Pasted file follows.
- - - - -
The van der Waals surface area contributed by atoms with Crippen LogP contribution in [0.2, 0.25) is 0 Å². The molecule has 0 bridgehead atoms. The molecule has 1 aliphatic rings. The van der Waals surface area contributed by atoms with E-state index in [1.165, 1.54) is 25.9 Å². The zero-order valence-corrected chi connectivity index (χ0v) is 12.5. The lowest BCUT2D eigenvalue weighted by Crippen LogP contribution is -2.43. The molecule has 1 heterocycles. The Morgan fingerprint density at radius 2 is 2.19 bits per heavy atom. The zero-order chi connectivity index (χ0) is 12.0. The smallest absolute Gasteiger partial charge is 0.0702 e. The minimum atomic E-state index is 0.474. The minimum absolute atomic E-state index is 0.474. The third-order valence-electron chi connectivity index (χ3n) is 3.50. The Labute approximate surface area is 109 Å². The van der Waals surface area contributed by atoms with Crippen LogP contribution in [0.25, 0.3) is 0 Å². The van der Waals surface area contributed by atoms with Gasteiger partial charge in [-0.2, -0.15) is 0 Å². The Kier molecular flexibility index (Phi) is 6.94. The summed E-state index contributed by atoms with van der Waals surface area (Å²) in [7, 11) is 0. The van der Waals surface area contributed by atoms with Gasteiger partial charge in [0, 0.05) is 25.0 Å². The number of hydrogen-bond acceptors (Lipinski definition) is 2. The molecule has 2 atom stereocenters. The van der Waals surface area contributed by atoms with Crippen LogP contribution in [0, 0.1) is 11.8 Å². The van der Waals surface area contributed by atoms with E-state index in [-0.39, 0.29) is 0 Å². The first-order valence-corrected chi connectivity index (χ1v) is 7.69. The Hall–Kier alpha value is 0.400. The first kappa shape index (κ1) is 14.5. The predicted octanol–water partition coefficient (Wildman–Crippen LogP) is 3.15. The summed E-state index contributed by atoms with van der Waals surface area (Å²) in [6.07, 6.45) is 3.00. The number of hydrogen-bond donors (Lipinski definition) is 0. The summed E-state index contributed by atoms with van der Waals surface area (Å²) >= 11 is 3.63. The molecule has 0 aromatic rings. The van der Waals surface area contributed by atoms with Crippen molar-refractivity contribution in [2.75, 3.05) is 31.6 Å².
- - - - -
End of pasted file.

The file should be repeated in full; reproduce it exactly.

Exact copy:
The van der Waals surface area contributed by atoms with Crippen LogP contribution in [0.2, 0.25) is 0 Å². The molecule has 0 bridgehead atoms. The molecule has 1 aliphatic rings. The van der Waals surface area contributed by atoms with E-state index in [1.165, 1.54) is 25.9 Å². The zero-order valence-corrected chi connectivity index (χ0v) is 12.5. The lowest BCUT2D eigenvalue weighted by Crippen LogP contribution is -2.43. The molecule has 1 heterocycles. The Morgan fingerprint density at radius 2 is 2.19 bits per heavy atom. The zero-order chi connectivity index (χ0) is 12.0. The smallest absolute Gasteiger partial charge is 0.0702 e. The minimum atomic E-state index is 0.474. The minimum absolute atomic E-state index is 0.474. The third-order valence-electron chi connectivity index (χ3n) is 3.50. The Labute approximate surface area is 109 Å². The van der Waals surface area contributed by atoms with Crippen LogP contribution in [0.25, 0.3) is 0 Å². The van der Waals surface area contributed by atoms with Gasteiger partial charge in [-0.2, -0.15) is 0 Å². The Kier molecular flexibility index (Phi) is 6.94. The summed E-state index contributed by atoms with van der Waals surface area (Å²) in [7, 11) is 0. The van der Waals surface area contributed by atoms with Gasteiger partial charge in [0, 0.05) is 25.0 Å². The number of hydrogen-bond acceptors (Lipinski definition) is 2. The molecule has 2 atom stereocenters. The van der Waals surface area contributed by atoms with Crippen LogP contribution in [0, 0.1) is 11.8 Å². The van der Waals surface area contributed by atoms with E-state index in [-0.39, 0.29) is 0 Å². The first-order valence-corrected chi connectivity index (χ1v) is 7.69. The Hall–Kier alpha value is 0.400. The first kappa shape index (κ1) is 14.5. The predicted octanol–water partition coefficient (Wildman–Crippen LogP) is 3.15. The summed E-state index contributed by atoms with van der Waals surface area (Å²) in [6.07, 6.45) is 3.00. The number of hydrogen-bond donors (Lipinski definition) is 0. The summed E-state index contributed by atoms with van der Waals surface area (Å²) >= 11 is 3.63. The molecule has 0 aromatic rings. The van der Waals surface area contributed by atoms with Crippen molar-refractivity contribution in [2.75, 3.05) is 31.6 Å².